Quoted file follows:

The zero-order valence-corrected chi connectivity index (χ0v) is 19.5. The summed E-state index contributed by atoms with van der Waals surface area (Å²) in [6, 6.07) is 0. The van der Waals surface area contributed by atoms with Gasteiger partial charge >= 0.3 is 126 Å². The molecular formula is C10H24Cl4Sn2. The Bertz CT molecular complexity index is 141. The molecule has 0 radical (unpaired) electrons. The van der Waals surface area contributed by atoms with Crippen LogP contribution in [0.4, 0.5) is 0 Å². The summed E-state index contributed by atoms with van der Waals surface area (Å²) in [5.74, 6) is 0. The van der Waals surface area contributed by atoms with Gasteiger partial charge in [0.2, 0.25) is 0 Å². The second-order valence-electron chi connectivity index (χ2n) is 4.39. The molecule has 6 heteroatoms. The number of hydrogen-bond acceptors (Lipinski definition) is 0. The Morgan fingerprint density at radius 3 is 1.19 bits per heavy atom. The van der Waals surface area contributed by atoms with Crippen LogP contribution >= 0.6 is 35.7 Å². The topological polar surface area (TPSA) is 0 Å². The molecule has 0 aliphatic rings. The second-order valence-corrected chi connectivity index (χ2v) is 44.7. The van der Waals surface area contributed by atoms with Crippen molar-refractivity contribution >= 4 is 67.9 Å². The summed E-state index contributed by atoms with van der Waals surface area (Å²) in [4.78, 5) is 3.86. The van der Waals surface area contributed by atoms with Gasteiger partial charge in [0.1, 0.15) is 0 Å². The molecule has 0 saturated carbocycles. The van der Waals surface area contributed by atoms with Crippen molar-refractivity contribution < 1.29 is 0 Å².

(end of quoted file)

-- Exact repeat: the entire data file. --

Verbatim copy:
The zero-order valence-corrected chi connectivity index (χ0v) is 19.5. The summed E-state index contributed by atoms with van der Waals surface area (Å²) in [6, 6.07) is 0. The van der Waals surface area contributed by atoms with Gasteiger partial charge >= 0.3 is 126 Å². The molecular formula is C10H24Cl4Sn2. The Bertz CT molecular complexity index is 141. The molecule has 0 radical (unpaired) electrons. The van der Waals surface area contributed by atoms with Crippen LogP contribution in [0.4, 0.5) is 0 Å². The summed E-state index contributed by atoms with van der Waals surface area (Å²) in [5.74, 6) is 0. The van der Waals surface area contributed by atoms with Gasteiger partial charge in [0.2, 0.25) is 0 Å². The second-order valence-electron chi connectivity index (χ2n) is 4.39. The molecule has 6 heteroatoms. The number of hydrogen-bond acceptors (Lipinski definition) is 0. The Morgan fingerprint density at radius 3 is 1.19 bits per heavy atom. The van der Waals surface area contributed by atoms with Crippen LogP contribution >= 0.6 is 35.7 Å². The topological polar surface area (TPSA) is 0 Å². The molecule has 0 aliphatic rings. The second-order valence-corrected chi connectivity index (χ2v) is 44.7. The van der Waals surface area contributed by atoms with Crippen molar-refractivity contribution >= 4 is 67.9 Å². The summed E-state index contributed by atoms with van der Waals surface area (Å²) in [4.78, 5) is 3.86. The van der Waals surface area contributed by atoms with Gasteiger partial charge in [0.1, 0.15) is 0 Å². The molecule has 0 saturated carbocycles. The van der Waals surface area contributed by atoms with Crippen molar-refractivity contribution < 1.29 is 0 Å².